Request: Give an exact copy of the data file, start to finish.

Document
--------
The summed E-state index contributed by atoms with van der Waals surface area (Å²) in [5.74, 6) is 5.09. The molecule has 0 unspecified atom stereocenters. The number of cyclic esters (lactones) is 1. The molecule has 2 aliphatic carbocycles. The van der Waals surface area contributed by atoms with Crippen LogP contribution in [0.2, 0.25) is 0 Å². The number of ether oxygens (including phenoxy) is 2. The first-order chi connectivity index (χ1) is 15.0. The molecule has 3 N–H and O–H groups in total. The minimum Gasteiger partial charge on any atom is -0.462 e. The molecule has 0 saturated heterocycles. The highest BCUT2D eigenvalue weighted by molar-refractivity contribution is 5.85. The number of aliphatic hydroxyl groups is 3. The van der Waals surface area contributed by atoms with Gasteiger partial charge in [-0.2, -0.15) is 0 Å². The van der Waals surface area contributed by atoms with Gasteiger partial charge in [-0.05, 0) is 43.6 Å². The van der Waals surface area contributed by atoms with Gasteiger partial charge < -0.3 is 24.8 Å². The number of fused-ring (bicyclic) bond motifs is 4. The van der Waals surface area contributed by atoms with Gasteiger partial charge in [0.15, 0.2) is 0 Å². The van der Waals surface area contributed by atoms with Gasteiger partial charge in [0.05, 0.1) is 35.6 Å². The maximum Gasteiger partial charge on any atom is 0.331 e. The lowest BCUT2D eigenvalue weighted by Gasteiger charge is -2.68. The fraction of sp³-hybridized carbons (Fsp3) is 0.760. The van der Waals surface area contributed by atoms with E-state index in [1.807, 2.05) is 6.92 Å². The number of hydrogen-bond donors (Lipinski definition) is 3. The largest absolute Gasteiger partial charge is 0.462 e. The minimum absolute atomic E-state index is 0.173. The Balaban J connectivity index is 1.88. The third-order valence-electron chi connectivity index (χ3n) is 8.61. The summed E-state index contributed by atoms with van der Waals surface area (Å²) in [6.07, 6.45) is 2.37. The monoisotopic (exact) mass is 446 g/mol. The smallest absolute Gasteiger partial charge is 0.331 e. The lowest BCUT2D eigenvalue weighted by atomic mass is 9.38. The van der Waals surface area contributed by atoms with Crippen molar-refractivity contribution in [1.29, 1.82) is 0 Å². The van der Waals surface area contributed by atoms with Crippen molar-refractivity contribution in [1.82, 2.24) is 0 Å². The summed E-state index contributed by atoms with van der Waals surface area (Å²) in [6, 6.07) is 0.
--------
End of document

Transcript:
The summed E-state index contributed by atoms with van der Waals surface area (Å²) in [5.74, 6) is 5.09. The molecule has 0 unspecified atom stereocenters. The number of cyclic esters (lactones) is 1. The molecule has 2 aliphatic carbocycles. The van der Waals surface area contributed by atoms with Crippen LogP contribution in [0.2, 0.25) is 0 Å². The number of ether oxygens (including phenoxy) is 2. The first-order chi connectivity index (χ1) is 15.0. The molecule has 3 N–H and O–H groups in total. The minimum Gasteiger partial charge on any atom is -0.462 e. The molecule has 0 saturated heterocycles. The highest BCUT2D eigenvalue weighted by molar-refractivity contribution is 5.85. The number of aliphatic hydroxyl groups is 3. The van der Waals surface area contributed by atoms with Gasteiger partial charge in [-0.2, -0.15) is 0 Å². The van der Waals surface area contributed by atoms with Gasteiger partial charge in [-0.05, 0) is 43.6 Å². The van der Waals surface area contributed by atoms with Gasteiger partial charge < -0.3 is 24.8 Å². The number of fused-ring (bicyclic) bond motifs is 4. The van der Waals surface area contributed by atoms with Gasteiger partial charge in [0.15, 0.2) is 0 Å². The van der Waals surface area contributed by atoms with Gasteiger partial charge in [0.05, 0.1) is 35.6 Å². The maximum Gasteiger partial charge on any atom is 0.331 e. The lowest BCUT2D eigenvalue weighted by Gasteiger charge is -2.68. The fraction of sp³-hybridized carbons (Fsp3) is 0.760. The van der Waals surface area contributed by atoms with E-state index in [1.807, 2.05) is 6.92 Å². The number of hydrogen-bond donors (Lipinski definition) is 3. The largest absolute Gasteiger partial charge is 0.462 e. The minimum absolute atomic E-state index is 0.173. The Balaban J connectivity index is 1.88. The third-order valence-electron chi connectivity index (χ3n) is 8.61. The summed E-state index contributed by atoms with van der Waals surface area (Å²) in [6.07, 6.45) is 2.37. The monoisotopic (exact) mass is 446 g/mol. The smallest absolute Gasteiger partial charge is 0.331 e. The lowest BCUT2D eigenvalue weighted by atomic mass is 9.38. The van der Waals surface area contributed by atoms with Crippen molar-refractivity contribution in [1.29, 1.82) is 0 Å². The van der Waals surface area contributed by atoms with Crippen molar-refractivity contribution in [1.82, 2.24) is 0 Å². The summed E-state index contributed by atoms with van der Waals surface area (Å²) in [6, 6.07) is 0.